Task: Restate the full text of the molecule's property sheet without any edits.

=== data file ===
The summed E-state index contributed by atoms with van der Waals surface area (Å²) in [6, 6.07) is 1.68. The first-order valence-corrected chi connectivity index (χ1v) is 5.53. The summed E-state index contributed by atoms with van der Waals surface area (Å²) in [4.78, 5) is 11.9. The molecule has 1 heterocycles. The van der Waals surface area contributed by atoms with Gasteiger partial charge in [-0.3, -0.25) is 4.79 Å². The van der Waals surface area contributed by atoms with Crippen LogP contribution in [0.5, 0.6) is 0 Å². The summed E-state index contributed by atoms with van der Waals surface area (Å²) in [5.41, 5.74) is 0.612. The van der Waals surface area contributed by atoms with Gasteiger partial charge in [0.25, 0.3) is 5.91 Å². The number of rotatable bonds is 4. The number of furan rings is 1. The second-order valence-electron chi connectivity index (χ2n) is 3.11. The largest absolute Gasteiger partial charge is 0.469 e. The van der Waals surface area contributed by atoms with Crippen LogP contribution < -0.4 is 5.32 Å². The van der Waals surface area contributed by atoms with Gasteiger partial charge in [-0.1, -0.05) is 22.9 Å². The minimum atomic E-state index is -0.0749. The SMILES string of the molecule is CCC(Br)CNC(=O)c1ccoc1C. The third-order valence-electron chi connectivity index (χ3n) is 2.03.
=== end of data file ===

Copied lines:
The summed E-state index contributed by atoms with van der Waals surface area (Å²) in [6, 6.07) is 1.68. The first-order valence-corrected chi connectivity index (χ1v) is 5.53. The summed E-state index contributed by atoms with van der Waals surface area (Å²) in [4.78, 5) is 11.9. The molecule has 1 heterocycles. The van der Waals surface area contributed by atoms with Gasteiger partial charge in [-0.3, -0.25) is 4.79 Å². The van der Waals surface area contributed by atoms with Crippen LogP contribution in [0.5, 0.6) is 0 Å². The summed E-state index contributed by atoms with van der Waals surface area (Å²) in [5.41, 5.74) is 0.612. The van der Waals surface area contributed by atoms with Gasteiger partial charge in [0.25, 0.3) is 5.91 Å². The number of rotatable bonds is 4. The number of furan rings is 1. The second-order valence-electron chi connectivity index (χ2n) is 3.11. The largest absolute Gasteiger partial charge is 0.469 e. The van der Waals surface area contributed by atoms with Crippen LogP contribution < -0.4 is 5.32 Å². The van der Waals surface area contributed by atoms with Gasteiger partial charge in [-0.1, -0.05) is 22.9 Å². The minimum atomic E-state index is -0.0749. The SMILES string of the molecule is CCC(Br)CNC(=O)c1ccoc1C. The third-order valence-electron chi connectivity index (χ3n) is 2.03.